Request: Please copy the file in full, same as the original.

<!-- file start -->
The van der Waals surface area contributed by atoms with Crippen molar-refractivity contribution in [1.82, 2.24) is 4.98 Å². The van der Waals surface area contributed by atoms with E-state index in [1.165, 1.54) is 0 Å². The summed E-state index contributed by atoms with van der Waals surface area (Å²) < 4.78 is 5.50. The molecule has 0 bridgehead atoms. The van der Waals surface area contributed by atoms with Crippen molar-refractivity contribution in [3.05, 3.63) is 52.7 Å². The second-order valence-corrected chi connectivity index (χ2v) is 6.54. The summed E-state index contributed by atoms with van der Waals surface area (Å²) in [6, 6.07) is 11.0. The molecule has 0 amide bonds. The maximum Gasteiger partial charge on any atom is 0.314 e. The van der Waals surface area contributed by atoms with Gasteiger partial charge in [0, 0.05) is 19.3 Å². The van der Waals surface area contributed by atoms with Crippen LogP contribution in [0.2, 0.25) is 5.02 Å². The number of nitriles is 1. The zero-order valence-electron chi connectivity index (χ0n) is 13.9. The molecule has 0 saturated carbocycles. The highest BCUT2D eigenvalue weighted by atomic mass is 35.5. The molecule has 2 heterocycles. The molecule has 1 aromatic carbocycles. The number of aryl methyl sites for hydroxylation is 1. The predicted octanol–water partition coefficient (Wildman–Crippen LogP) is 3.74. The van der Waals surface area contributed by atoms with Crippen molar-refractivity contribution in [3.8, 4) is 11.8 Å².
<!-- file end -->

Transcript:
The van der Waals surface area contributed by atoms with Crippen molar-refractivity contribution in [1.82, 2.24) is 4.98 Å². The van der Waals surface area contributed by atoms with E-state index in [1.165, 1.54) is 0 Å². The summed E-state index contributed by atoms with van der Waals surface area (Å²) < 4.78 is 5.50. The molecule has 0 bridgehead atoms. The van der Waals surface area contributed by atoms with Crippen molar-refractivity contribution in [3.05, 3.63) is 52.7 Å². The second-order valence-corrected chi connectivity index (χ2v) is 6.54. The summed E-state index contributed by atoms with van der Waals surface area (Å²) in [6, 6.07) is 11.0. The molecule has 0 amide bonds. The maximum Gasteiger partial charge on any atom is 0.314 e. The van der Waals surface area contributed by atoms with Gasteiger partial charge in [0, 0.05) is 19.3 Å². The van der Waals surface area contributed by atoms with Crippen LogP contribution in [0.2, 0.25) is 5.02 Å². The number of nitriles is 1. The zero-order valence-electron chi connectivity index (χ0n) is 13.9. The molecule has 0 saturated carbocycles. The highest BCUT2D eigenvalue weighted by atomic mass is 35.5. The molecule has 2 heterocycles. The molecule has 1 aromatic carbocycles. The number of aryl methyl sites for hydroxylation is 1. The predicted octanol–water partition coefficient (Wildman–Crippen LogP) is 3.74. The van der Waals surface area contributed by atoms with Crippen molar-refractivity contribution in [3.8, 4) is 11.8 Å².